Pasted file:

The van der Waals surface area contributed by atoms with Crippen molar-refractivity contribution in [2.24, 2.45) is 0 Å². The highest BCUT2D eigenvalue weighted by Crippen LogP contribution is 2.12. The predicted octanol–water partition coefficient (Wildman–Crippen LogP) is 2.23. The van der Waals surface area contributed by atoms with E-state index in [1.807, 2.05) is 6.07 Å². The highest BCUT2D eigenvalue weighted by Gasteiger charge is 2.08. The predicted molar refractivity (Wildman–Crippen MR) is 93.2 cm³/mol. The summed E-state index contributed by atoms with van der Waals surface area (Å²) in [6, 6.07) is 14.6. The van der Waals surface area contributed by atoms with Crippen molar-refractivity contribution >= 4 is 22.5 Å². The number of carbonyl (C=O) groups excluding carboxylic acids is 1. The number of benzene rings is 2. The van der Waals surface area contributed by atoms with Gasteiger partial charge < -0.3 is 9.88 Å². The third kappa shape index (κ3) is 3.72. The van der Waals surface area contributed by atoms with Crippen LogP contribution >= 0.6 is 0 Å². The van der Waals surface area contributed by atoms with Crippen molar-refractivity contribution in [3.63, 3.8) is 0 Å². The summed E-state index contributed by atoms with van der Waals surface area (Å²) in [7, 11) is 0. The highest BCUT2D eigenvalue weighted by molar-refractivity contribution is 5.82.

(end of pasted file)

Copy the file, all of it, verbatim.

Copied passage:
The van der Waals surface area contributed by atoms with Crippen molar-refractivity contribution in [2.24, 2.45) is 0 Å². The highest BCUT2D eigenvalue weighted by Crippen LogP contribution is 2.12. The predicted octanol–water partition coefficient (Wildman–Crippen LogP) is 2.23. The van der Waals surface area contributed by atoms with E-state index in [1.807, 2.05) is 6.07 Å². The highest BCUT2D eigenvalue weighted by Gasteiger charge is 2.08. The predicted molar refractivity (Wildman–Crippen MR) is 93.2 cm³/mol. The summed E-state index contributed by atoms with van der Waals surface area (Å²) in [6, 6.07) is 14.6. The van der Waals surface area contributed by atoms with Crippen molar-refractivity contribution >= 4 is 22.5 Å². The number of carbonyl (C=O) groups excluding carboxylic acids is 1. The number of benzene rings is 2. The van der Waals surface area contributed by atoms with Gasteiger partial charge < -0.3 is 9.88 Å². The third kappa shape index (κ3) is 3.72. The van der Waals surface area contributed by atoms with Crippen LogP contribution >= 0.6 is 0 Å². The van der Waals surface area contributed by atoms with Crippen molar-refractivity contribution in [3.63, 3.8) is 0 Å². The summed E-state index contributed by atoms with van der Waals surface area (Å²) in [7, 11) is 0. The highest BCUT2D eigenvalue weighted by molar-refractivity contribution is 5.82.